Others put that sort of large-scale scheming, of the powers-that-be mapping out the nomination process, as beyond the grasp of party elites. "It's hard for me to believe it's superorchestrated," says one former Clinton White House official. "I'm always dubious of 'the party's' ability to shoot that straight. Remember, not that long ago, John Edwards was ordained the front-runner, and then he took a precipitous fall, and Dean began to rise."
Meanwhile, political veterans like Orin Kramer, an investment banker and key Democratic fundraiser in 2000, notes Clark has lost "valuable, valuable time" by playing the should-I-or-shouldn't-I waiting game for so long.
But perhaps Clark has the exquisite timing of a born star. By making his admittedly late announcement, he's joining the fray precisely as Bush crashes to his lowest post-9/11 standings in the polls. Just as the White House finds itself back on its heels for having its request of $87 billion to rebuild Iraq opposed by a vast majority of Americans, the arrival of a four-star, antiwar, telegenic general cannot be good news for Bush's reelection team.
Clark's entrance is unusually late in the primary process, especially for a political newcomer, and particularly since the upcoming contests are front-loaded on the calendar. To succeed he'll have to both prove himself as a born campaigner, and assemble a flawless campaign team nearly overnight.
He'll "have to hit the ground running, with the finest pair of sneakers you've ever seen," says Donna Brazile, who managed Gore's run for president.
"Given his stature and the press attention, he'll get a good first look" from voters, says another former presidential campaign manager, speaking on background. "But it's got to be a damn good first look."
Clark himself says he's not concerned. "The conversations I've had and the judgments I've made say it's not too late," he told CNN.
Clark will play up his nonpartisan past and present himself as a "what you see is what you get" kind of guy, who buys his suits off the rack at Nordstrom and watches movies at home on Saturday night. But skeptical voters may look to other facts: He was first in his class at West Point, a Vietnam veteran and supreme allied commander of NATO during the Kosovo military campaign. And almost every part of his critique of Bush's performance on Iraq has been proven right.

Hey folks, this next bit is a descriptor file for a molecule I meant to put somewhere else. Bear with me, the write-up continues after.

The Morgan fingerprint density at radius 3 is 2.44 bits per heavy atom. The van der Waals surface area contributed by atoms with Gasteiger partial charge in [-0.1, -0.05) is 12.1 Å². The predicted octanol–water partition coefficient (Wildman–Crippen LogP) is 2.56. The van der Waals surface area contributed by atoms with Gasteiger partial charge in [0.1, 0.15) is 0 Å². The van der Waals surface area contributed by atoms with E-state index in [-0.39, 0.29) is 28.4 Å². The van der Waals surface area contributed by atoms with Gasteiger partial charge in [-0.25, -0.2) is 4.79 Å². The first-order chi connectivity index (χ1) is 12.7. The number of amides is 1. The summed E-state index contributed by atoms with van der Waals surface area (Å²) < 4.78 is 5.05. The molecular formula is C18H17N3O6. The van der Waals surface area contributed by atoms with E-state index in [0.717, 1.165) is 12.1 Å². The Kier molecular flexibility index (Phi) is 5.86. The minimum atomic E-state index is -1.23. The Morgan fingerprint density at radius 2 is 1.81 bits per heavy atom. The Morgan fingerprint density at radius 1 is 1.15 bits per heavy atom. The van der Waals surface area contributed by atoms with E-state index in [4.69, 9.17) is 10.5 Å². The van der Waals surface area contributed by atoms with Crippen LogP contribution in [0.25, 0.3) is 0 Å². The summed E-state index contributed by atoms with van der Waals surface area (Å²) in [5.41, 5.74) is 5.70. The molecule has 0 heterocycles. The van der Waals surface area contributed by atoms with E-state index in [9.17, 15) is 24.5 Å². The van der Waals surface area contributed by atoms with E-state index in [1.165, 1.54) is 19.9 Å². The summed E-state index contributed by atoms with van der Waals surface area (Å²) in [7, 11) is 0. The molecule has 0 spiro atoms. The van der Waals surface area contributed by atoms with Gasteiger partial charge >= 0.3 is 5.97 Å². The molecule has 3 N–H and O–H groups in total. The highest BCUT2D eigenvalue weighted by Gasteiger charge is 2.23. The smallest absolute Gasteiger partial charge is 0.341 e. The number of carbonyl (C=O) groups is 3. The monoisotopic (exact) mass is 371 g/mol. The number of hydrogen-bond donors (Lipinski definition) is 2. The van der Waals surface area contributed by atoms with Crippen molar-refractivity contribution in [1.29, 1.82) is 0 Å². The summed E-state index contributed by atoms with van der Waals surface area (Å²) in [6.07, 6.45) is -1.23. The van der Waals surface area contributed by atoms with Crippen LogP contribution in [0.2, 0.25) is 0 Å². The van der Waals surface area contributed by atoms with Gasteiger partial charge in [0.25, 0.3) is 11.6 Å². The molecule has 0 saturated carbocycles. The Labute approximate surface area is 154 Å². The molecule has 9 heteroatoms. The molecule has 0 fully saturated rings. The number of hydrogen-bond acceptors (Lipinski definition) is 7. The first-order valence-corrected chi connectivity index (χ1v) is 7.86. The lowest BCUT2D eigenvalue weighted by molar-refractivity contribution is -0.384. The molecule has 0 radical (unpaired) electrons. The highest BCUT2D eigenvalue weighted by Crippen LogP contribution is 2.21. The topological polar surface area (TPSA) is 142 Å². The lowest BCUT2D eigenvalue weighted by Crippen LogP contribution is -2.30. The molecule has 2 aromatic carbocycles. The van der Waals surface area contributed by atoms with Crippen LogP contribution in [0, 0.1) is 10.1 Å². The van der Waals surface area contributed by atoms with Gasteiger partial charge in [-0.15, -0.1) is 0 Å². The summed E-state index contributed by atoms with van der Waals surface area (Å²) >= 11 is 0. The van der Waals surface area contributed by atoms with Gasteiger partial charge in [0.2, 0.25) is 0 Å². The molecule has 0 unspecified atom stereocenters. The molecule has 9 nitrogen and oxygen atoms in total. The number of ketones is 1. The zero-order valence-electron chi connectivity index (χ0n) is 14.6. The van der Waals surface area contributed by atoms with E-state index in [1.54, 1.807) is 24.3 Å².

"He's a very bankable talent," says one former Pentagon colleague. "He's highly competent and a voracious reader who tackles issues with a lot of drive and determination."
On paper, the fact that Bush is sliding in the polls, while one of the Democratic candidates, Dean, is catching fire, should make most Democrats giddy over the coming prospects. Yet part of the constant chatter surrounding the Democratic lineup -- including Clark's late entrance -- springs from a nervousness over the Dean campaign, and whether the new front-runner will sweep up the nomination only to prove unelectable next November against a wartime president.
"Every time the bar has been set for Howard Dean he's met it and exceeded it," answers his campaign spokeswoman. "The way we'll beat George Bush is build the greatest grass-roots organization in history."
Others downplay the early hand-wringing. Rep. Anthony Weiner, D-N.Y., who has not committed to any of the current candidates, sees it as "an entirely predictable cycle" in which Democrats assess who's in the race, judge the field too weak, and wonder who might make a late entrance or be drafted to bolster the field. With Clark's entrance, Weiner says, "This is the field, nobody else is getting in, and we'll all rally around the nominee. And he'll be at 40 percent going into convention, he'll get a bump to 46 and then climb through the fall and the election will be [won by] two or three points."
Still, the chatter persists about who should really be in the race. "I don't subscribe that to nervousness," adds New Yorker Robert Zimmerman, a top Democratic fundraiser in 2000. "Speculating, fantasizing about candidates, it's part of the national pastime. It's as basic to American politics as direct mail."
But there seems to be something unique about the parlor games being played this campaign season. The fact that the election, at this point at least, suddenly looks like it could be a tossup has fueled the desire to bag a big, bankable Democratic name who wouldn't have merely 40 percent backing in polls before next summer's convention, but 47 percent, even 49 percent.